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Striking 12 at Waterloo East Theatre

Alice Dickerson

Striking 12 is a modern day musical version of Hans Christian Andersen's The Little Match Girl. The score and lyrics were written by Groove Lily, an American trio that seeks to fuse classical music, musical theatre, jazz and rock.

This fusion makes for an eclectic bundle of songs, which surprisingly do mesh well together but therein lies part of the problem. A musical must not lose sight of the fact that it should be a piece of theatre, enhanced by song rather than a string of songs, loosely held together by dialogue. Striking 12 feels too much like a vehicle for the musical talents of its cast, whilst the fable at its heart is given only secondary consideration.

Andersen's tale of extinguished hope and dreams may not strike you as the most adaptable to a musical and you would be right. Alongside the retelling of the story of the little matchstick girl runs a parallel story; of a modern day Scrooge who prefers to spend New Year's Eve at home, rather than with friends and loved ones. However, through reading Andersen's story, our protagonist's heart thaws and he falls for his very own modern matchstick girl (who, in a neat twist, is selling newfangled Christmas lights which combat Seasonal Affective Disorder). But the link between the two stories feels too contrived and the Cinderella-esque happy ending distracts from the original meaning of Anderson's tale.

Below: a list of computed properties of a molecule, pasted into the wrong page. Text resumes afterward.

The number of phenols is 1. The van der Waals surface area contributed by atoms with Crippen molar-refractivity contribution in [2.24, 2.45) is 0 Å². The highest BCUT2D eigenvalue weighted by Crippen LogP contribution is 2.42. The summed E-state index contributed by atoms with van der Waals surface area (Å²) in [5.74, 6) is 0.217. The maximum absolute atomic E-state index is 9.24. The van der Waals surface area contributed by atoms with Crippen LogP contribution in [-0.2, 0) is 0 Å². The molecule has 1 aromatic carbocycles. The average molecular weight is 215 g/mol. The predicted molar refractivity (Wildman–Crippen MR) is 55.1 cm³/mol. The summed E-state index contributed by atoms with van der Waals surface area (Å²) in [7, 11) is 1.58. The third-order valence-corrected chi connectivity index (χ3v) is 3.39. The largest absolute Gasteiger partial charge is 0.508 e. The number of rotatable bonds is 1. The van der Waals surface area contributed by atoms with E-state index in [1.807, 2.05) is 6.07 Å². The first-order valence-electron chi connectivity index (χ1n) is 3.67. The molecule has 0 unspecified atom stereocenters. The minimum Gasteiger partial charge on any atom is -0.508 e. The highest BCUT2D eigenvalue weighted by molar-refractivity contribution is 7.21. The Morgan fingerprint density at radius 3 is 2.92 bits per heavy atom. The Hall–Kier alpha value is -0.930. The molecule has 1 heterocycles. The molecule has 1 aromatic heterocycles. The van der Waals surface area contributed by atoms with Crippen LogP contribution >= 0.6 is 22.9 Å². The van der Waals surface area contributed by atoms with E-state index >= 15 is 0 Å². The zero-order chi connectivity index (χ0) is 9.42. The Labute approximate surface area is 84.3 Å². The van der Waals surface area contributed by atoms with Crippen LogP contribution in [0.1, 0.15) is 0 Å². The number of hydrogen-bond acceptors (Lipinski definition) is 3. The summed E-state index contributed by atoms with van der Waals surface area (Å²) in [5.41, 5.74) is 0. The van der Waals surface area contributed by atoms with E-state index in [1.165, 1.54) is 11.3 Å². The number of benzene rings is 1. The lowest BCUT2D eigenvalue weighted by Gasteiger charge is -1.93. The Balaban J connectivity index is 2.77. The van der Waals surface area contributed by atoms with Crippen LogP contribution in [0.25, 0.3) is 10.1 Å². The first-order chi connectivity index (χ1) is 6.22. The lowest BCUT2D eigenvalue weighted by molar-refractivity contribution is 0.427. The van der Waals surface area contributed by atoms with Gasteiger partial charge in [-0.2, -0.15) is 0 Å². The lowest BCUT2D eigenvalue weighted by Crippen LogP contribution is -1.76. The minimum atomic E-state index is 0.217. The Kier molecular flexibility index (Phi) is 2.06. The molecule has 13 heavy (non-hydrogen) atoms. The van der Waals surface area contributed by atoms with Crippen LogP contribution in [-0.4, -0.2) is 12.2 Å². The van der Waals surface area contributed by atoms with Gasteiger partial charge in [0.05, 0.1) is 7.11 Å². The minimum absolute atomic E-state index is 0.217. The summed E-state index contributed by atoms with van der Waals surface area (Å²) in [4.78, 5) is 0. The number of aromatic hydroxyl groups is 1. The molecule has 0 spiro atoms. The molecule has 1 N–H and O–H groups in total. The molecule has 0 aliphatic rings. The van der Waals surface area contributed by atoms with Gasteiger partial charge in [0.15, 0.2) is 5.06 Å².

The musical talents of the five person cast are considerable. Rebecca Bainbridge's violin playing is worth particular mention. And the singing from all is strong. As a musical, it is appealing, especially if you're looking for some Christmas cheer. Just don't go expecting anything other than a jolly and light-hearted night out.

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